I had meant to write this post back when I beat “Zelda: Twilight Princess” a few days after it and the Nintendo Wii came out in 2006, but never got around to it, and the idea of writing about a game that came out long ago seemed rather antiquated. The initiative to write this post popped up again though as I just finished replaying “Zelda: Ocarina of Time” (N64).
I have been a really big Zelda fan for a very long time, and have played most of the series. I got to a GameStop ~8 hours, IIRC, before they started preordering the Wii to make sure I could play Twilight Princess as soon as it came out, as I was very anxious to play it. It was a good thing I did too, because when the Wii actually came out, they were next to impossible to acquire. I knew of many people having to wait in lines well over 15 hours to get one soon after the release, and they were still rarities to attain well over a year later.
While I really enjoyed Twilight Princess, I was very frustrated by a rupee and treasure problem. “Zelda” (NES) and “Link to the Past” (SNES) had it right. Whenever you found a secret in those games it was something really worth it, namely, a heart piece (increased your life meter), or often even a new item. Rupees (in game money) were hard earned through slaying enemies, only rarely given in bulk as prizes, and you almost always needed more. As I played through Twilight Princess, I was very frustrated in that almost every secret I found, while hoping for something worth it like a heart pieces, was almost always a mass of rupees. There were at least 50 chests I knew of by the end of the game filled with rupees that I couldn’t acquire because I was almost always maxed out on the amount I could carry. What’s even worse is that the game provided you a means to pretty much directly pinpoint where all heart pieces were. These problems pretty much ruined the enjoyment of the search for secret treasures in the game. You could easily be pointed directly to where all hearts were, new game items were only acquirable as primary dungeon treasures, and the plethora of rupees was next to worthless.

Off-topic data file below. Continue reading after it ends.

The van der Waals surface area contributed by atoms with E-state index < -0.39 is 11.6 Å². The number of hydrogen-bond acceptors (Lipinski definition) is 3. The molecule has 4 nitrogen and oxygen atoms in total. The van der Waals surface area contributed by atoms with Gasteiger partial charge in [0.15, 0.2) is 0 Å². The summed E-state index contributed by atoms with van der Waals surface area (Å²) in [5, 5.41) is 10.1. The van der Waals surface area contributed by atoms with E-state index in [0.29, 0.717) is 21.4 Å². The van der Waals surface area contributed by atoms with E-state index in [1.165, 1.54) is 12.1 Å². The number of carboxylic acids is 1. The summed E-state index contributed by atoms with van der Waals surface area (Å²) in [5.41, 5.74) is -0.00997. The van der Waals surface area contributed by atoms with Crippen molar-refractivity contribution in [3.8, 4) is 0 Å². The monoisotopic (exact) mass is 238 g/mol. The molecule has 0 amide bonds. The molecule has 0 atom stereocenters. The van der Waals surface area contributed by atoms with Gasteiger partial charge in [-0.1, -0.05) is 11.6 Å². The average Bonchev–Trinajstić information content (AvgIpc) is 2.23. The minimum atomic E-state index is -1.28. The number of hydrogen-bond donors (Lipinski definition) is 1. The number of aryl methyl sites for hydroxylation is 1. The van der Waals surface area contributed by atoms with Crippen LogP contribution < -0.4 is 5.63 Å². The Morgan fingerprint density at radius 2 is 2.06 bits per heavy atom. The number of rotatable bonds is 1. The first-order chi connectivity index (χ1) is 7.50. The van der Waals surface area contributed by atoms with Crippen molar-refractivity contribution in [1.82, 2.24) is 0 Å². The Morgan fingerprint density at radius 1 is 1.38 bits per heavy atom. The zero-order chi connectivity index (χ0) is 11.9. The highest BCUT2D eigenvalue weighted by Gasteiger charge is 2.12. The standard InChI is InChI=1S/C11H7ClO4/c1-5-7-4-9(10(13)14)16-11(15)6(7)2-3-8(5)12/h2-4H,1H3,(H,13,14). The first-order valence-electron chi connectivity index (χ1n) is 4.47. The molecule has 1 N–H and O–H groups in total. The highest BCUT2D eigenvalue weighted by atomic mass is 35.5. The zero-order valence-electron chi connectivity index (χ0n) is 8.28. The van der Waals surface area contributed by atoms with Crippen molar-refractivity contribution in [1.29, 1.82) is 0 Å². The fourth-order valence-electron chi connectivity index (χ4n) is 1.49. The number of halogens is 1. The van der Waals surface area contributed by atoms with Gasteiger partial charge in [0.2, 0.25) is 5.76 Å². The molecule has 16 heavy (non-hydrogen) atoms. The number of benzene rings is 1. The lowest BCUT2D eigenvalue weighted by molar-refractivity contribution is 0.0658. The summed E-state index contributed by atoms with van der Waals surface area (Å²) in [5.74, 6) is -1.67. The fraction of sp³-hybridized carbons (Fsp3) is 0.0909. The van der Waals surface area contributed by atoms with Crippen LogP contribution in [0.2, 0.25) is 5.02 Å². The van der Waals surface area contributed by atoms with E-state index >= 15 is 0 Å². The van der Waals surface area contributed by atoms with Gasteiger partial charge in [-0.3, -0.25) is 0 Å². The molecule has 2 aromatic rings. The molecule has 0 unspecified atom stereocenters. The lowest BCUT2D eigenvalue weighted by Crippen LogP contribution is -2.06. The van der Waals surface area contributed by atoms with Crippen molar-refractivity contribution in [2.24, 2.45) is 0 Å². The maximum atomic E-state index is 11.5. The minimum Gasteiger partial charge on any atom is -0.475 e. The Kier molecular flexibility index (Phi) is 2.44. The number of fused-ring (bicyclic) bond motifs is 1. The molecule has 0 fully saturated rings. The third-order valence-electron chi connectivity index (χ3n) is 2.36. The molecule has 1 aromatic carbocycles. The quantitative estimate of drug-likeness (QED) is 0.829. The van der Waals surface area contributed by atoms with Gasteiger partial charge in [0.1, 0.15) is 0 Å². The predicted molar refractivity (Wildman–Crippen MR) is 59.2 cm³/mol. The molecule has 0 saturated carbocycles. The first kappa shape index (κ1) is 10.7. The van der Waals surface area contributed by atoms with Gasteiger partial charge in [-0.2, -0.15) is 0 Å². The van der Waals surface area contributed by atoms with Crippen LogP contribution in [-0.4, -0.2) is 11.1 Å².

So, as I was replaying Ocarina of Time, I realized how unnecessary rupees were in that game too. There are really only 2 places in the whole game you need rupees to buy important items; one of which is during your very first task within the first few minutes of the game. The only other use for rupees is for a side quest to buy magic beans which takes up a small chunk of your pocket change through the game, but besides that, there is no point to the money system in the game as you never really need it for anything. What’s even more a slap in the face is that one of the primary side quests in the game just rewards you with larger coin purses to carry more rupees, which again, you will never even need to use.
While these games are extremely fun, this game design flaw just irks me. Things like this will never stop me from playing new Zelda games however, or even replaying the old ones from time to time, especially my by far favorite, Link to the Past, as they are all excellent works. I would even call them pieces of art. Miyamoto forever :-).